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Tesco's finest tea � produced in far from finest conditions?

Posted to the IUF website 02-Jul-2009

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The IUF fully supports the call from our UK affiliate Unite for the UK-based supermarket Tesco to close the gap between its public policy commitments on socially responsible sourcing and its practices.

The call comes in a shareholder resolution to be put to Tesco's AGM Friday, July 3, 2009. The resolution highlights discriminatory practices in Tesco's meat supply chain and calls on the company to "allocate a non-executive board member to Tesco's Corporate Responsibility Committee to share accountability for the implementation and achievement of Tesco's policy commitments" on human and trade union rights.

West Yorkshire Pension Fund Chairman Ian Greenwood, who supports the Unite resolution, told the UK Guardian "We don't enter these things lightly but there's no question there is evidence of problems in many, many supply lines." In addition to problems in the Tesco meat supply chain identified by Unite, the IUF has now uncovered disturbing conditions on an Indian tea plantation which it has strong grounds to believe to be a part of Tesco's tea supply chain.

In June 2009, an experienced team of IUF researchers investigated living and working conditions on the large Talup plantation in Assam, India which IUF understands to supply tea for Tesco's Finest blends. The plantation management clearly failed to apply even the minimum requirements of the Indian Plantation Labour Act of 1951.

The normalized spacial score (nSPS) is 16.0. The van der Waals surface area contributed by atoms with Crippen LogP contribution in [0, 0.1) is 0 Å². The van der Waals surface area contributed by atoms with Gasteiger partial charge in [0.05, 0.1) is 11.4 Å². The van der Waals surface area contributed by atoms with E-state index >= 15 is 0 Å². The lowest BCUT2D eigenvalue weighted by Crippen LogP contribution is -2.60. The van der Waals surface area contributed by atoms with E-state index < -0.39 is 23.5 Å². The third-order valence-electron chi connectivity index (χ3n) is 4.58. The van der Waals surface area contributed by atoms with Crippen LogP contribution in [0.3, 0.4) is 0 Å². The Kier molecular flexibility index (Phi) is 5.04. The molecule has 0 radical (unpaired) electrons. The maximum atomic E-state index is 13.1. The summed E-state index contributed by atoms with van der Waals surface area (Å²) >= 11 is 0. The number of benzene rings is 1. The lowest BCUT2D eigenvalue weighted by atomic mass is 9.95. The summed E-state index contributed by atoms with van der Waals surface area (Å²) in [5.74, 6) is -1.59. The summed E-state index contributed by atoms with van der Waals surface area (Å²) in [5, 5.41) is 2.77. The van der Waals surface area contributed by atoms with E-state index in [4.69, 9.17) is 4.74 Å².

The researchers found clear evidence of:

- substandard housing including homes with no toilets or electricity
- shockingly poor sanitary facilities
- lack of potable water
- evident malnutrition amongst workers
- pesticides being applied by workers without protective clothing.

In addition evidence gathered strongly suggested the presence of child labour

Tesco's Finest? The IUF research team found no evidence that personal protective equipment was provided to workers applying pesticides on the Talup plantation

....including evidence of children working on the estate.

"Tea was the first own brand product sold by Tesco company founder Jack Cohen", commented IUF General Secretary Ron Oswald. "Tesco is currently running a campaign to revive the British tea time, yet at the same time they place at risk their reputation and the company's brand by selling teas sourced from plantations which pay so little attention to working conditions. The IUF calls on Tesco to take all necessary measures to ensure that all tea workers on estates producing for it are truly in compliance with international standards."

While the IUF acknowledges that Tesco is not the only UK retailer to buy from this plantation, Tesco claims that "In addition to its own strict standards", the company plays "a leading role within the wider industry to address ethical and other issues of concern." Its own claims, and its role as market leader, therefore impose a leading responsibility.

Tesco also claims to ensure that its "Suppliers adhere to our voluntary guidelines" and in reply to the UNITE resolution says "we are not in breach of any laws". Their tea supplier in Talup cannot make the same claim.

The full report is available here in PDF